Back in October 2021, South Tyneside Council’s planning department received a planning application for 10 Southgarth West, in the Westoe ward.
This included replacing existing timber windows to the front and side elevations with modern materials in the form of white uPVC sliding sash windows.
Plans sought to match existing window patterns and detailing, with the replacement windows aiming to provide “improved weather resistance”.
The property, which is visible from Sunderland Road, was Grade-II listed up until 2011 when it was officially ‘de-listed’ by Historic England.
However, South Tyneside Council still class the property as a “valuable non-designated heritage asset”.
During consultation, the local authority’s historic environment officer said the proposals were “inappropriate” and would cause harm in terms of “heritage significance”.
After considering the appeal, planning inspector C. Megginson dismissed it and upheld the council’s original refusal decision.
A decision report published in May, 2022, sets out the reasons for the ruling.
This includes the replacement window plans causing harm to the dwelling and conservation area and clashing with policies aiming to ‘protect, preserve and where possible enhance, the character and appearance of heritage assets’.
Representations from the appellent, referenced in the decision report, said it would be “impossible to distinguish whether the windows are timber or uPVC without extremely close inspection”.
However the planning inspector was not convinced, based on the evidence provided, that the “finish would be similar to that created by painted timber”.
The planning inspector’s report states: “uPVC is a material that has an artificial texture and a more sheer and uniform finish, when new and when aging, than painted timber windows.
“While the matching colour of the proposed uPVC windows would provide some harmony with other windows in the street, it would still be possible in my view to discern them as modern insertions that would be an incongruous intrusion into the historic street scene.”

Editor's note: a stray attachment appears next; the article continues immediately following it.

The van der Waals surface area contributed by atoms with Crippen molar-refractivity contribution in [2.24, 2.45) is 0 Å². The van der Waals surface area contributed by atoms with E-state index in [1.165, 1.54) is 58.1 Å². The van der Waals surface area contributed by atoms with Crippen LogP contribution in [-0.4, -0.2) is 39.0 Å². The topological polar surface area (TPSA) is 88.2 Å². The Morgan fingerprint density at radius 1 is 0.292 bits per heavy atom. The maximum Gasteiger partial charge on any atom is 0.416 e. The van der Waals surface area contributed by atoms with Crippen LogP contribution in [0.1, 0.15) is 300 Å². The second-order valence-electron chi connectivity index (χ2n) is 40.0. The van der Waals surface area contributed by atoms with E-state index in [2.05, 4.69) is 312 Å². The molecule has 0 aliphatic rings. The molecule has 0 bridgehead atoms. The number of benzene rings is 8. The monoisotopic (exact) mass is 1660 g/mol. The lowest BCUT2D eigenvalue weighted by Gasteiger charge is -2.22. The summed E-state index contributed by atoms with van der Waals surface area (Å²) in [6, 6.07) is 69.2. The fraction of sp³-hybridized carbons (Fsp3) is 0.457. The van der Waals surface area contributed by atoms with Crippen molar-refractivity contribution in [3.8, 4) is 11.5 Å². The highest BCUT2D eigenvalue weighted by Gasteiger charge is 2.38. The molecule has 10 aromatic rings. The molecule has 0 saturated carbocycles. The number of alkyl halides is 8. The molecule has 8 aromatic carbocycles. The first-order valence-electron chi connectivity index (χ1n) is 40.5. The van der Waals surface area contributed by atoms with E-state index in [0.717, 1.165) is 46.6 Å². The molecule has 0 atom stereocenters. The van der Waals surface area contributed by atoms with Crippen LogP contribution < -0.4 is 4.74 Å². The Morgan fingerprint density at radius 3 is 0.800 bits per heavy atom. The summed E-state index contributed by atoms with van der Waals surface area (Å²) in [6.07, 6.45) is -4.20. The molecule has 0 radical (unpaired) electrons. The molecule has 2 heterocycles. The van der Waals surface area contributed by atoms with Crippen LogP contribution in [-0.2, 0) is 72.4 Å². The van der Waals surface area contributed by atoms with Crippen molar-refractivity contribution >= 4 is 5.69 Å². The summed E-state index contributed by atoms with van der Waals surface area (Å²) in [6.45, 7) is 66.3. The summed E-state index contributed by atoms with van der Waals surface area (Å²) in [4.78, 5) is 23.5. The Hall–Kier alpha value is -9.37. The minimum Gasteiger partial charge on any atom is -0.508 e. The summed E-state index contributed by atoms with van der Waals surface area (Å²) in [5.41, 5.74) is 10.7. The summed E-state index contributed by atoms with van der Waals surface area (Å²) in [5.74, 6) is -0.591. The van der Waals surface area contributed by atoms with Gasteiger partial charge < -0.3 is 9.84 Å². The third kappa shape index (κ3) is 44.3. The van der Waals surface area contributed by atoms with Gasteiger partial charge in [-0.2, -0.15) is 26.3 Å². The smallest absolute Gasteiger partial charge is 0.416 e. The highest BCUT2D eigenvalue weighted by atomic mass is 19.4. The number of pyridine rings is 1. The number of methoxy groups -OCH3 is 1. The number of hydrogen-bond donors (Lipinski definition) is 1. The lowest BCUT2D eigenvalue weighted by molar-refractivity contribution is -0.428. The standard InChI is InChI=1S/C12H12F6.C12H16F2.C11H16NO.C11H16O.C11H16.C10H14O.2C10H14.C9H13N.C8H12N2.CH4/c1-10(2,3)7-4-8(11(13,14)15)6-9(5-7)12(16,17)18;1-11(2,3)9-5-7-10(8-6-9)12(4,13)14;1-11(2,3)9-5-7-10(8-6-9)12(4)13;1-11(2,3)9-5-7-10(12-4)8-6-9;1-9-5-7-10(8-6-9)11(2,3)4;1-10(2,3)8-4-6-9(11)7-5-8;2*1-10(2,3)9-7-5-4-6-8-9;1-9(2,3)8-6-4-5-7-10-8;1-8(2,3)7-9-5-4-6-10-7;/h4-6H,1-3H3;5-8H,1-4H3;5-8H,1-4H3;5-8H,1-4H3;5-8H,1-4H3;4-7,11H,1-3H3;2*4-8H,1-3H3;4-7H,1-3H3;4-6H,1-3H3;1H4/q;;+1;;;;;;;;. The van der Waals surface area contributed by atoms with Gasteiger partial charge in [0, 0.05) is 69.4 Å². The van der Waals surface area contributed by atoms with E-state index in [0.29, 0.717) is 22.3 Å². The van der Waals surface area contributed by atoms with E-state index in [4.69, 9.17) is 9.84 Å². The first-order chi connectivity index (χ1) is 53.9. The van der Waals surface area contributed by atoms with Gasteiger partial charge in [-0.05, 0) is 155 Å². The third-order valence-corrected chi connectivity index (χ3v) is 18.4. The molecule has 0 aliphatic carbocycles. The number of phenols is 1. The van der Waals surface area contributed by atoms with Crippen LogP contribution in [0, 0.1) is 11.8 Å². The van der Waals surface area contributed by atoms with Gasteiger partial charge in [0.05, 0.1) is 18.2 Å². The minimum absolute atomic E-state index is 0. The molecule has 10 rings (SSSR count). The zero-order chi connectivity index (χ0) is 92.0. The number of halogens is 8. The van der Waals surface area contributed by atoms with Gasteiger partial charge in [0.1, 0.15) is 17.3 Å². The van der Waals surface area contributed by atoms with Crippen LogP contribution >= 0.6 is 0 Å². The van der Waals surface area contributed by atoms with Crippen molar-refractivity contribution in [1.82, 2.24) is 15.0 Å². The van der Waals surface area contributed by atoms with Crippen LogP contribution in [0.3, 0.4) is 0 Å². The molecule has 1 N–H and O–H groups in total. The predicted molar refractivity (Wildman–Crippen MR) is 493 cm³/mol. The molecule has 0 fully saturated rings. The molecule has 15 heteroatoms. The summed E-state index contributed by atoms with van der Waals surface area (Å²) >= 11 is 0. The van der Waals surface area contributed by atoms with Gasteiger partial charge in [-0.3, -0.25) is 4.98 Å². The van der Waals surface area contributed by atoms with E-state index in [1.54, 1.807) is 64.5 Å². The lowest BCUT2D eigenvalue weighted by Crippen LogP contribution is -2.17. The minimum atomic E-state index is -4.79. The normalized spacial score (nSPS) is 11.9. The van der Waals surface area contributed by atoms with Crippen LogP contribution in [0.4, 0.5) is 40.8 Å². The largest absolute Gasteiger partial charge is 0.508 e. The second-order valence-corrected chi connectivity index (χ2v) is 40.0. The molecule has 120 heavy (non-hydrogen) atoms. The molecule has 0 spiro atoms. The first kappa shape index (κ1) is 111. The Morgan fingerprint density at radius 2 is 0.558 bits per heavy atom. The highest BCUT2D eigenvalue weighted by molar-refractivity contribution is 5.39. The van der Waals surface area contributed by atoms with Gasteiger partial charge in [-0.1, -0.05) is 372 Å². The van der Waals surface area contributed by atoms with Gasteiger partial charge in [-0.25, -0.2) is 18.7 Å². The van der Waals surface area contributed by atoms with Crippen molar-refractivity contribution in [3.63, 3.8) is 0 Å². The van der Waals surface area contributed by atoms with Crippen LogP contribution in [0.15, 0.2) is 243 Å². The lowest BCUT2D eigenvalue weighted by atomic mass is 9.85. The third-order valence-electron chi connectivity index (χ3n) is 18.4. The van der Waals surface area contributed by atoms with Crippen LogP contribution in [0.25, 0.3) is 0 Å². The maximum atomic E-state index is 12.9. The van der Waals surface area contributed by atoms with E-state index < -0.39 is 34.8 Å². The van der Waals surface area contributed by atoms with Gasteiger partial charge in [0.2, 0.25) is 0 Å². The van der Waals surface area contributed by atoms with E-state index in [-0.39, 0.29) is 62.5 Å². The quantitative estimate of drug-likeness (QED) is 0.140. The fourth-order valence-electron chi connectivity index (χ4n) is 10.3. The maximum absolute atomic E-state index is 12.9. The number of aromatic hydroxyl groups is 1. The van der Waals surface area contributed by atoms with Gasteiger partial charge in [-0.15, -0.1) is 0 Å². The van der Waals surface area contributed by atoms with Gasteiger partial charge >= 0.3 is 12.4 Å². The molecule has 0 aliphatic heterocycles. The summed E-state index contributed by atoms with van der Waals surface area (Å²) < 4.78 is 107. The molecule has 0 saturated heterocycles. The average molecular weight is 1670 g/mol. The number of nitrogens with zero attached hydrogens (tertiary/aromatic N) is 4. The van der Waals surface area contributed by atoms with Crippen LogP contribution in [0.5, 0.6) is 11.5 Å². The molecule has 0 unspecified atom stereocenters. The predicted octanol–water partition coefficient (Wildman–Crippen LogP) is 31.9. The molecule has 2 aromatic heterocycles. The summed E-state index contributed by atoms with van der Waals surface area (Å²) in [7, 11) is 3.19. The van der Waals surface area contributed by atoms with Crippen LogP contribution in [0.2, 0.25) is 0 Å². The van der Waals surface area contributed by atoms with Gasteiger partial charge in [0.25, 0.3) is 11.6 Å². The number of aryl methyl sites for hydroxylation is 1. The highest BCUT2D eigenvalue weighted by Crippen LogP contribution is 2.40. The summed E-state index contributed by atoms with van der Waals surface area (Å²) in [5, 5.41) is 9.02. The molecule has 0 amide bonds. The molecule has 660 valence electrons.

The decision report adds that uPVC windows had been installed in other properties in the street, but these tended to be “isolated examples that failed to harmonise with the overall character and appearance of fenestration in the conservation area.”
While acknowledging the impact on the conservation area as a whole would be “less than substantial”, the planning inspector said the benefits of the scheme at 10 Southgarth West would not outweigh this harm.
The decision report goes on to say: “In weighing it against the public benefits of the proposal, the appellant has suggested that the scheme would enhance energy efficiency, reduce road noise and pollution levels and eliminate water ingress.
“However, I have not been presented with substantive evidence to suggest that uPVC windows significantly outperform well installed and maintained timber windows in this regard, which could also be double glazed.
“Putting aside the above being mainly private benefits, when taken together, they would not be sufficient to outweigh the harm that I have found, and to which I am required to attach great weight.”
The full appeal decision report can be found on the Planning Inspectorate’s website by searching appeal reference: APP/A4520/D/22/3292038